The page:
USS Corypheus (1862)
|Laid down:||date unknown|
|In service:||12 June 1862|
|Out of service:||1865|
|Captured:||by Union Navy forces
13 May 1862
|Fate:||sold, 15 September 1865|
|Armament:||one 30-pounder rifle
one 24-pounder howitzer
Corypheus was used by the Union Navy primarily as a gunboat to patrol navigable waterways of the Confederacy in order to prevent the South from trading with other countries. She carried a 30-pounder rifled gun, powerful enough to stop a blockade runner, and a howitzer for riverside bombardment.
The Confederate yacht Corypheus was captured by USS Calhoun 13 May 1862 in Bayou Bonfuca, Louisiana. Taken by the Navy she was assigned to tender duty for the bark USS Arthur off Aransas Pass, Texas, 12 June 1862, commanded by Acting Master A. T. Spear.
Civil War service
Assigned to the Gulf Blockade
Operating off Corpus Christi, Texas, on 12 August 1862 Corypheus participated in the capture of the armed schooner Breaker and destruction of Hannah and Elma by their own men. She took part in the engagements at Corpus Christi on 16 and 18 August, and while returning to Aransas Bay, captured the blockade runner Water Witch.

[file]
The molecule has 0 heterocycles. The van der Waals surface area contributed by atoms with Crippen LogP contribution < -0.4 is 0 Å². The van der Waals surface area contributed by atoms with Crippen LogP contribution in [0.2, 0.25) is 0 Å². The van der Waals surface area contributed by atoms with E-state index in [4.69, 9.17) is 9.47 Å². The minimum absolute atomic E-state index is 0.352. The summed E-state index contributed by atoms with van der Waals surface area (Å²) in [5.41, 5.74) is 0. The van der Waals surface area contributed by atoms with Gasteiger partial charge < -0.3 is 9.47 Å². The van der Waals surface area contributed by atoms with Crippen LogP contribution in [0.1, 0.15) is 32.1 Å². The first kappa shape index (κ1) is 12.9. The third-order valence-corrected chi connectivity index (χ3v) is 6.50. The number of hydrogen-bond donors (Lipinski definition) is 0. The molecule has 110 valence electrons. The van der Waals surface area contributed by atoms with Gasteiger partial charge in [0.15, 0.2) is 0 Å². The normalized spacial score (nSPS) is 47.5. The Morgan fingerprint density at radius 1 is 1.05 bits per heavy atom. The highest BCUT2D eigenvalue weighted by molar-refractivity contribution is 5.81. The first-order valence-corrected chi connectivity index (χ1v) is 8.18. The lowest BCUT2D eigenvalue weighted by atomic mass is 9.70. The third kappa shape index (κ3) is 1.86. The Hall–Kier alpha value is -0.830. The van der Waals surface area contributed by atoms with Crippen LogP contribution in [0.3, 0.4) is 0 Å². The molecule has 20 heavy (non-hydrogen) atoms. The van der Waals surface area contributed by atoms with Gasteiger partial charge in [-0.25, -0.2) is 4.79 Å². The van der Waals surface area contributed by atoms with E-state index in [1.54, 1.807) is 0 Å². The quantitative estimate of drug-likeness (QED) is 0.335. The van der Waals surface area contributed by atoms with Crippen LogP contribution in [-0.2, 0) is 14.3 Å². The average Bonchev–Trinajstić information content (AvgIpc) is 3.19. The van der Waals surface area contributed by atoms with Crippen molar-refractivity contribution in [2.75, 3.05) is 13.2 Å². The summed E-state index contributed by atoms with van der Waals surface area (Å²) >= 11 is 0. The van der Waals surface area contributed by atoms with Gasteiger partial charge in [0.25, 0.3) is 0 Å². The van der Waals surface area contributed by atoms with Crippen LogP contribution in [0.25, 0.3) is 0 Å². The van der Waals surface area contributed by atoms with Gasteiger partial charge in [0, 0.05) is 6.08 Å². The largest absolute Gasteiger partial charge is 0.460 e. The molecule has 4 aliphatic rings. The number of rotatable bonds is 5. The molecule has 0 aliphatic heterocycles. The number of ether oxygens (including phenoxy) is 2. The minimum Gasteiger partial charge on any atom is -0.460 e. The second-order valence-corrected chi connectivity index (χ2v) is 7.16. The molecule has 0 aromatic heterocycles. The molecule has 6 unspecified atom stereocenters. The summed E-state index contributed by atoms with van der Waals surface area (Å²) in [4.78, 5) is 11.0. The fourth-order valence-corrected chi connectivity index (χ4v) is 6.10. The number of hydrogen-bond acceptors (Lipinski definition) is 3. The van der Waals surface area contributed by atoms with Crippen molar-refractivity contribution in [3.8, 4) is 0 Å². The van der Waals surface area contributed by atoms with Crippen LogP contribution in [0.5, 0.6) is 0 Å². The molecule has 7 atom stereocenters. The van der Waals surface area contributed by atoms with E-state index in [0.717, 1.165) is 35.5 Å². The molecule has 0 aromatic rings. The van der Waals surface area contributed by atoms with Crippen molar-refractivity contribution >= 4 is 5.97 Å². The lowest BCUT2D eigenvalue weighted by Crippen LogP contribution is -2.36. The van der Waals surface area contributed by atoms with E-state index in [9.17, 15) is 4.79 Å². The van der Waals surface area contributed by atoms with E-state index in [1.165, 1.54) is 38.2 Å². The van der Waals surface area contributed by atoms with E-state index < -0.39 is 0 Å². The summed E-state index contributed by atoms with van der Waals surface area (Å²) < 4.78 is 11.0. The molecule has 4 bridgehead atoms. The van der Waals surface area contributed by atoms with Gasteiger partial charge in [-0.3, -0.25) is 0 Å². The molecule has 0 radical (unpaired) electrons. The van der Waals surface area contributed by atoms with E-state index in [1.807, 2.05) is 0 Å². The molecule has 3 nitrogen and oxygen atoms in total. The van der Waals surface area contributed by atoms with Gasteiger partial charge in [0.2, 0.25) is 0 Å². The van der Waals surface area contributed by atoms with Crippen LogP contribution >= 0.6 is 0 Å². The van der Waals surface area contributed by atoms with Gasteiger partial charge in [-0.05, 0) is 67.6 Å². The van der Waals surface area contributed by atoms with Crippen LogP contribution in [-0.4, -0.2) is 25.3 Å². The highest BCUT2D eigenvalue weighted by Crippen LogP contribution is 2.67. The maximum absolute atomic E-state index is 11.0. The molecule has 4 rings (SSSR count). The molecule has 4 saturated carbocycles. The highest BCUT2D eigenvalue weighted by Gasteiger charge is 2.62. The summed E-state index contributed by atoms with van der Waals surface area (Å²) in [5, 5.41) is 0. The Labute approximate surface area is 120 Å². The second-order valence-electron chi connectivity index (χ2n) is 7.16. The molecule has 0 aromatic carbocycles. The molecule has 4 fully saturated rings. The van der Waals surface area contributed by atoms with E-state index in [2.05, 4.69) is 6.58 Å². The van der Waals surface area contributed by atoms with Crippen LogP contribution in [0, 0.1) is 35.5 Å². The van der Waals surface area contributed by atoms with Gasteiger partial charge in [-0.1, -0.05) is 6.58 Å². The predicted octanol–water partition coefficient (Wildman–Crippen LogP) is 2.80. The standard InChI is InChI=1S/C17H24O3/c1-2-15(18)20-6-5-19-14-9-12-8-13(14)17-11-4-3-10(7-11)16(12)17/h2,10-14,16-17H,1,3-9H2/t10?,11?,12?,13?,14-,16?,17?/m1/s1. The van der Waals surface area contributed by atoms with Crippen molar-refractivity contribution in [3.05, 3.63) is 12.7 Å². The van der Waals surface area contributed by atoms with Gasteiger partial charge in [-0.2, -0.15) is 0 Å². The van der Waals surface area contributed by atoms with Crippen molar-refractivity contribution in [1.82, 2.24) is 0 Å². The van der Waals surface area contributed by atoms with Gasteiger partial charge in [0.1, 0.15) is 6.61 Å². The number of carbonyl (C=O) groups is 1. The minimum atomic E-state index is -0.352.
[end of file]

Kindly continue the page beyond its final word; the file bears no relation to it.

Participating in the Battle of Sabine Pass
Arriving at Galveston, Texas, 28 December 1862, Corypheus fired in the Battle of Sabine Pass on 1 January 1863. Corypheus fought valiantly and cleared amid a rain of fire from the enemy when the Union force withdrew. Admiral David G. Farragut wrote of her officers and crew that they acted with uncommon coolness and great courage, keeping up their fire for the protection of the soldiers on shore, and, when ordered to abandon their vessel, preserved and safely extricated their ship although left entirely by themselves except for USS Sachem.
Lake Pontchartrain assignment
Her next duty was on Lake Pontchartrain where she was stationed to break up the small-craft traffic crossing between New Orleans, Louisiana, and coastal waters. She remained on this duty until November 1864 when ordered to Pensacola, Florida. Following repairs, she was stationed around Mobile, Alabama.
Post war decommissioning and sale
After the war’s end, Corypheus was sold 15 September, 1865.